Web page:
The global financial crisis had at its heart a failure of governance and oversight. Controls were ineffective, non-executives did not challenge and relationships broke down with regulators.
Boards have been slow to recognise the significance of culture. A survey conducted by Board Agenda and Mazars last year found that 63% of boards exclude culture from formal risk considerations. Meanwhile, respondents identified that “setting the right tone from the top” was the best way to influence culture.
Since the crisis the boards of financial services firms have taken a number of steps to ensure they are more effective and to atone for the mistakes of the past. But with the burden of greater regulation, unprecedented levels of technological change and fears over how well the industry is prepared for the next downturn—rather than solving the problems that caused the previous one—boards need to ensure they possess the right characteristics to be effective.
They must understand the vital role they play in setting the entire culture, vision and values of an organisation, while ensuring a sustainable return for all of its stakeholders.
“An effective board is all about having the right people working together in an effective manner,” says Anthony Carey, head of board practice at Mazars. “There needs to be the right level of support and challenge for them to thrive.”
More than ever, financial services firms must be aware of the broader set of stakeholders they serve. The bank bailouts mean politicians and the wider public wield a far bigger influence with regulators over how banks behave. A shifting and more intense regulatory landscape has forced firms to adopt more complex structures.
The Balkanisation of bank regulation means banks face increasingly localised governance requirements. In the UK, for example, banks have been forced to ring-fence their deposit-taking operations from riskier investment banking businesses, requiring them to have separate boards and governance structures.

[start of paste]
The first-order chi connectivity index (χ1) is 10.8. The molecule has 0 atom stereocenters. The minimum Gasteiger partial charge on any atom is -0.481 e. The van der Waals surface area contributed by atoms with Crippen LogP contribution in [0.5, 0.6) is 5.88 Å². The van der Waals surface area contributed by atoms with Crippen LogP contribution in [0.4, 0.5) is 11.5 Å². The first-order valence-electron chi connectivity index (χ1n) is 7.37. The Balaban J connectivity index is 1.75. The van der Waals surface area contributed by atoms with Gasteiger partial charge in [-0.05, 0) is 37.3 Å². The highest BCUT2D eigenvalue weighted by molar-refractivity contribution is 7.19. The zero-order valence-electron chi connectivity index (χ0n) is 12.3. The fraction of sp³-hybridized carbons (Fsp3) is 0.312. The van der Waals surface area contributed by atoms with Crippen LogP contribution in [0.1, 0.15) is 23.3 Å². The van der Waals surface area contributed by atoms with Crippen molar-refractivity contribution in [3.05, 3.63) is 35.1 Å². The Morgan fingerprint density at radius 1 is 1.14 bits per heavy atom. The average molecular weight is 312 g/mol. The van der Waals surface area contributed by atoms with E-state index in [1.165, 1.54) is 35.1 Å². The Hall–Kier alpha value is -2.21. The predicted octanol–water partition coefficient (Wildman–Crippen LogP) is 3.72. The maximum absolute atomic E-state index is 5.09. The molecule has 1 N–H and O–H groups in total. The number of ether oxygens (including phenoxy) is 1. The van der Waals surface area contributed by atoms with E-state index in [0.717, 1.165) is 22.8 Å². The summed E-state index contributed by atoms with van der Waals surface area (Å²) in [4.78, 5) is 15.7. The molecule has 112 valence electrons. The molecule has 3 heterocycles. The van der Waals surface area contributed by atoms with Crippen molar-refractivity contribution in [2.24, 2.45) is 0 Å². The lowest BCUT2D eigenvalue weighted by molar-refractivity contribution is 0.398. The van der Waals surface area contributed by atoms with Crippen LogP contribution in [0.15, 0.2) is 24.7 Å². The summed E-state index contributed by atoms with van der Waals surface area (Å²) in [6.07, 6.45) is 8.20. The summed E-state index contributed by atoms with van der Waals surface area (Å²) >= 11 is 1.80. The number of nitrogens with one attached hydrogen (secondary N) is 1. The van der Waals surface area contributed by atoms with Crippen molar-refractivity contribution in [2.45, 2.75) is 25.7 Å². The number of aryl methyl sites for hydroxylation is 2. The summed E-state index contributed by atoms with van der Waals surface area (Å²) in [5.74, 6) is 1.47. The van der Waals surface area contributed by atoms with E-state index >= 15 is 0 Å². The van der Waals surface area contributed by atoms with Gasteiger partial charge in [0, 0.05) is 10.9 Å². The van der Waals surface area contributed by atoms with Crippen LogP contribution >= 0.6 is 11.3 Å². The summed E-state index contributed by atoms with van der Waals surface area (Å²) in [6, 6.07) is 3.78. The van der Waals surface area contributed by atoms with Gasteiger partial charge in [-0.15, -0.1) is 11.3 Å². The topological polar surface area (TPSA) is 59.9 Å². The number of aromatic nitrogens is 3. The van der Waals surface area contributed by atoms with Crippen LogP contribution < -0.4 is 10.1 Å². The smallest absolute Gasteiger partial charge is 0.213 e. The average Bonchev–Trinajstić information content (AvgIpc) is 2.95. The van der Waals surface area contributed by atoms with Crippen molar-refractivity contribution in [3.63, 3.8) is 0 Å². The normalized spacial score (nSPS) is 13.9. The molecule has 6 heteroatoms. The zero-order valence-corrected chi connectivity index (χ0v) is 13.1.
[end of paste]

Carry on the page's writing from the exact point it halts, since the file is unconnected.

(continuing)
Boards must demonstrate that they have a programme to meet increased regulatory requirements, often having to duplicate in multiple jurisdictions. Balancing local governance and global oversight is key, but an effective board has to set the fundamentals of a company’s culture, strategy and vision.
“Everything flows from this,” says Carey. “If the board understands the culture, it can ensure the organisation plays to its strengths. And it must be active in monitoring the culture which exists, and overseeing the implementation of programmes to close gaps between the desired and actual cultures.”
The essence of good corporate governance is ensuring trustworthy relations between the corporation and its stakeholders. According to Carey, a constructive relationship between the CEO and chairman is pivotal to an effective board, and a healthy board culture is one where there is a high level of both challenge and support.
The board must also ensure that the strategy fits the culture, and that the business makes a financial return in a sustainable way. Effective boards must balance risk-taking and entrepreneurship. This has become a top priority in recent years for banks in particular, as they have bolstered their risk functions. This has made them safer than ever but at the same time they must keep an eye on innovation and entrepreneurship in order to keep up with rivals.